An important place to start is the establishment of migrant-designated hospitals supported by private or public partnerships, to facilitate access to proper healthcare and fulfil the health needs of migrants. Furthermore, the creation of a commission or a department specific to migrant women which focusses on advocacy, legal awareness of rights, easing the affordability and accessibility to health care services, livelihood and education services would be beneficial.
Further important steps include:
- Registering migrants as an organised labour force and maintaining and updating their data
- Governments should ensure the introduction and maintenance of major health policies aimed towards the prevention and treatment of diseases as well as the promotion of healthcare services for migrants
- Regular health check-up camps with an emphasis on pregnant women
- Incorporating chapters on migration, refugees, and health issues in educational resources to sensitise the youth. This would also help students develop understanding and empathy for migrants and refugees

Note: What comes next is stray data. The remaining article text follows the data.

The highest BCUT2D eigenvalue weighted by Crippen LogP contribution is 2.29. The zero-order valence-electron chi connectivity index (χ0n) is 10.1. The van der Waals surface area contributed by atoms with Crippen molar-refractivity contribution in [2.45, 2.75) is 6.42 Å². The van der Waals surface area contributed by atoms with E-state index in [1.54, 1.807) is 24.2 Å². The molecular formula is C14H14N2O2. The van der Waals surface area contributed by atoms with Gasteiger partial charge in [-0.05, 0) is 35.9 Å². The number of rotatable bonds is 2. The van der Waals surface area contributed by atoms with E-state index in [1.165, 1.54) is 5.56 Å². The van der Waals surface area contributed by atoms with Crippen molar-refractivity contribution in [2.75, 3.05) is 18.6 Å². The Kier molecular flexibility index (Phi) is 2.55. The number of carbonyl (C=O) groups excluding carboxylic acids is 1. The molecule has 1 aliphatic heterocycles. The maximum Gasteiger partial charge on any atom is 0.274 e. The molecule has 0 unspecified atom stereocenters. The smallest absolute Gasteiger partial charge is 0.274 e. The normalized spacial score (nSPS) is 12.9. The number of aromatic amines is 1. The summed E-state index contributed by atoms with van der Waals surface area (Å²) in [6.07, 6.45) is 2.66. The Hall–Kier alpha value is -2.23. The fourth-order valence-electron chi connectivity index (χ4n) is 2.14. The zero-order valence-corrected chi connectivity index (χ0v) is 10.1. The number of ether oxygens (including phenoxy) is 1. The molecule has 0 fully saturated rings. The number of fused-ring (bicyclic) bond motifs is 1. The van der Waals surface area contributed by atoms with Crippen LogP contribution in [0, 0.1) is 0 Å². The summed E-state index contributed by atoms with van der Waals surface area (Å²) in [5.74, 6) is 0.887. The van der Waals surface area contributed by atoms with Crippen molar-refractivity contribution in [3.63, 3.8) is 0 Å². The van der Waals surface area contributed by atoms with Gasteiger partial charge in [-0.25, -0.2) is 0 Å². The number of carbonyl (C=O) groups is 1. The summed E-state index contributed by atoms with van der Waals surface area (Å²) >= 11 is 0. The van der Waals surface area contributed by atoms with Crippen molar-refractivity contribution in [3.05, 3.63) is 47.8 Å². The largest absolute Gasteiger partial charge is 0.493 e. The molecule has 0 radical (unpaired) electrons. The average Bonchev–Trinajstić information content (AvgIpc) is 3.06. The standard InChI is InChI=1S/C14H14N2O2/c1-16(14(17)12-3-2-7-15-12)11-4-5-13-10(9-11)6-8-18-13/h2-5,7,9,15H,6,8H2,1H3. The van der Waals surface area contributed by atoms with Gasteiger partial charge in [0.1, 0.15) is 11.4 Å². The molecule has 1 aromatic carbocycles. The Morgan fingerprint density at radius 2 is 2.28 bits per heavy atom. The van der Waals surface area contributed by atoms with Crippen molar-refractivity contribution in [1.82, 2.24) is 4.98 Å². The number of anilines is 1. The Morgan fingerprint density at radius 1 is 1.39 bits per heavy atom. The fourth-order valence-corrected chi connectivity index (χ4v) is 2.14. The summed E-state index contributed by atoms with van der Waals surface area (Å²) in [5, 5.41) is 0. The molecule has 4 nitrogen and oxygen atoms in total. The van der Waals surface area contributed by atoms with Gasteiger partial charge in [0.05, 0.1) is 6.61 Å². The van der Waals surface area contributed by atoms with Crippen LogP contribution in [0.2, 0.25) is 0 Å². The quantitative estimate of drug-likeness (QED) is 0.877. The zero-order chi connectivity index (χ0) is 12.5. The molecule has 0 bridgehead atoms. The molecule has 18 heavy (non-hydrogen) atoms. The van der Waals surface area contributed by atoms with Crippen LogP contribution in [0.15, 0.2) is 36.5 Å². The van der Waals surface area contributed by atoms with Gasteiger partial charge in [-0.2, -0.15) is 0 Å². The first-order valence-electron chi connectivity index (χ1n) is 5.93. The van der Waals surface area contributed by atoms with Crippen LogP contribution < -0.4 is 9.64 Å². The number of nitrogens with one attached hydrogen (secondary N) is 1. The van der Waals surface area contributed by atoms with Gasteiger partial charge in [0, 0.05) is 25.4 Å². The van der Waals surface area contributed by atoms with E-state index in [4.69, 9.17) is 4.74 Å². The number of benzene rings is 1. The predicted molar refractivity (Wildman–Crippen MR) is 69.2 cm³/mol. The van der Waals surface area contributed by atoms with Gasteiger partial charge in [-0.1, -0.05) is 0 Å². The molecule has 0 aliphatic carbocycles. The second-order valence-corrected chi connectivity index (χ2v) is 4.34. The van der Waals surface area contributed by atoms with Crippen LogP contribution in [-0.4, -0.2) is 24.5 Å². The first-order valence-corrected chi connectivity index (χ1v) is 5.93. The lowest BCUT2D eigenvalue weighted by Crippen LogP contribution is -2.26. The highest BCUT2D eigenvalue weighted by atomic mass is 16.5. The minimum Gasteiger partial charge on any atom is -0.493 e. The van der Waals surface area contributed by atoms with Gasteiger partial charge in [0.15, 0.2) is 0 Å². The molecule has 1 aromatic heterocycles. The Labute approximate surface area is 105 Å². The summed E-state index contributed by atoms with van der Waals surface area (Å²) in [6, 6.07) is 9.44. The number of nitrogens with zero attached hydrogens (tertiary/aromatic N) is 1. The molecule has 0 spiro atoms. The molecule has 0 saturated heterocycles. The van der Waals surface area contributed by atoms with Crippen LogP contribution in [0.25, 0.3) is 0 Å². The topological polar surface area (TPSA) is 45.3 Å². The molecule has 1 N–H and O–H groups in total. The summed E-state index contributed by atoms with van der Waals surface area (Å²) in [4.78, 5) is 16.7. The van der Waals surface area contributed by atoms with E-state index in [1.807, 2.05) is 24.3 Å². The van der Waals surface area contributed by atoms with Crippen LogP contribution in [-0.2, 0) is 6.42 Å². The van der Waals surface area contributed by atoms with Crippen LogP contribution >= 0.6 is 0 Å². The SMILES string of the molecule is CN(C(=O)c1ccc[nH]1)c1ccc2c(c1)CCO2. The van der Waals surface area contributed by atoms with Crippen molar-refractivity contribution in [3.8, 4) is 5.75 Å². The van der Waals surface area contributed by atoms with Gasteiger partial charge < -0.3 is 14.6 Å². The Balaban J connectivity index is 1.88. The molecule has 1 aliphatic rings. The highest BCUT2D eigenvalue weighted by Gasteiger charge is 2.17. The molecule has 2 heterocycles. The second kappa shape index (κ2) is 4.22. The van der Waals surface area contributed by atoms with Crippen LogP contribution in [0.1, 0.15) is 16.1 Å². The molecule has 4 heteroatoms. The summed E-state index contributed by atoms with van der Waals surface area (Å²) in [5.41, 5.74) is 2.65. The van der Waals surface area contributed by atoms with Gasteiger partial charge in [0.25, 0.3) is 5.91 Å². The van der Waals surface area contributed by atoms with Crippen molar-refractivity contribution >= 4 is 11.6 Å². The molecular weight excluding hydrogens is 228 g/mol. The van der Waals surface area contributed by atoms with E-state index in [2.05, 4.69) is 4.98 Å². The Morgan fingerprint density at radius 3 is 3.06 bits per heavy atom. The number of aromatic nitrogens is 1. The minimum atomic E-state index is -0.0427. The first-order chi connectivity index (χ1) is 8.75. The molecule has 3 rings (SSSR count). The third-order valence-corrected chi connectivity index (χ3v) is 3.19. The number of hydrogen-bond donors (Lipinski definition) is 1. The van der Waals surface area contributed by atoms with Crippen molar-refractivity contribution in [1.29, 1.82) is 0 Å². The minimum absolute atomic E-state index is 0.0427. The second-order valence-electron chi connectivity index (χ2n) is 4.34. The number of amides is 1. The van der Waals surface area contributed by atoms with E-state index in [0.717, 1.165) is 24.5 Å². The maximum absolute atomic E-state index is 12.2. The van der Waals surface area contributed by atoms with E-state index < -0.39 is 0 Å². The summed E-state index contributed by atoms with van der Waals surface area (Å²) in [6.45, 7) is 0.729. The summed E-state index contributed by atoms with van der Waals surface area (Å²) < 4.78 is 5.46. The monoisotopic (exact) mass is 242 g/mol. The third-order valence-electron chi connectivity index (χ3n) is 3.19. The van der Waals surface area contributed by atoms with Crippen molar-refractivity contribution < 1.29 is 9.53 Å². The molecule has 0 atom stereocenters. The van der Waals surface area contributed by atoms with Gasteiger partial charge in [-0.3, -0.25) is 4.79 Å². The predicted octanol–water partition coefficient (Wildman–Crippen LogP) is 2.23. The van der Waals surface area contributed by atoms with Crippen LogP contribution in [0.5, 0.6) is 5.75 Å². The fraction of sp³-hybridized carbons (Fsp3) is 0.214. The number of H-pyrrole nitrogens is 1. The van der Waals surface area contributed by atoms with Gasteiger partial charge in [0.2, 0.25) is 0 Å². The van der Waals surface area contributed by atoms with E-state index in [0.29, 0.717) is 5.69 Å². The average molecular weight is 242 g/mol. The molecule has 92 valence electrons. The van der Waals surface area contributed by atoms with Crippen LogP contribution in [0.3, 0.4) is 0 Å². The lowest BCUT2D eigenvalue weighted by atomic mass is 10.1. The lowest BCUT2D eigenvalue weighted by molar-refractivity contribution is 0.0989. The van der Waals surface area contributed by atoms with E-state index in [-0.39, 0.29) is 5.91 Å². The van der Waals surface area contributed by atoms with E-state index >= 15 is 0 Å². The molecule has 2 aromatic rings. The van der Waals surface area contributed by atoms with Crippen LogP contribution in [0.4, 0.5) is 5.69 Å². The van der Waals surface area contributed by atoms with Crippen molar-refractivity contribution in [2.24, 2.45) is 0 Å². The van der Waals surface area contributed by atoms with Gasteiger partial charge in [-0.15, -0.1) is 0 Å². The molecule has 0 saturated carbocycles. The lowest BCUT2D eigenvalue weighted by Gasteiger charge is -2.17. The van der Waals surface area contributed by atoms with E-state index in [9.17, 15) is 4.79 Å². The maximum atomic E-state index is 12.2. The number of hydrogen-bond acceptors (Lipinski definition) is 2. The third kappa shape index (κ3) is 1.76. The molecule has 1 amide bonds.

Ultimately, respect, love, and empathy for migrants can help in making the world a better place to live in. The fact that we are all the same people, exposed to different conditions, only serves to show that we need unity in the face of diversity.
Aaishah Edoo, University of Mauritius
Nde Fon Njweng, University of Buea, Cameroon
Ernestina Nyaaba, University of Cape Coast, Ghana
Prateek, Tata Institute of Social Sciences, India
Aung Than Oo, University of Singapore
Denzy Tsi, University of Bamenda, Cameroon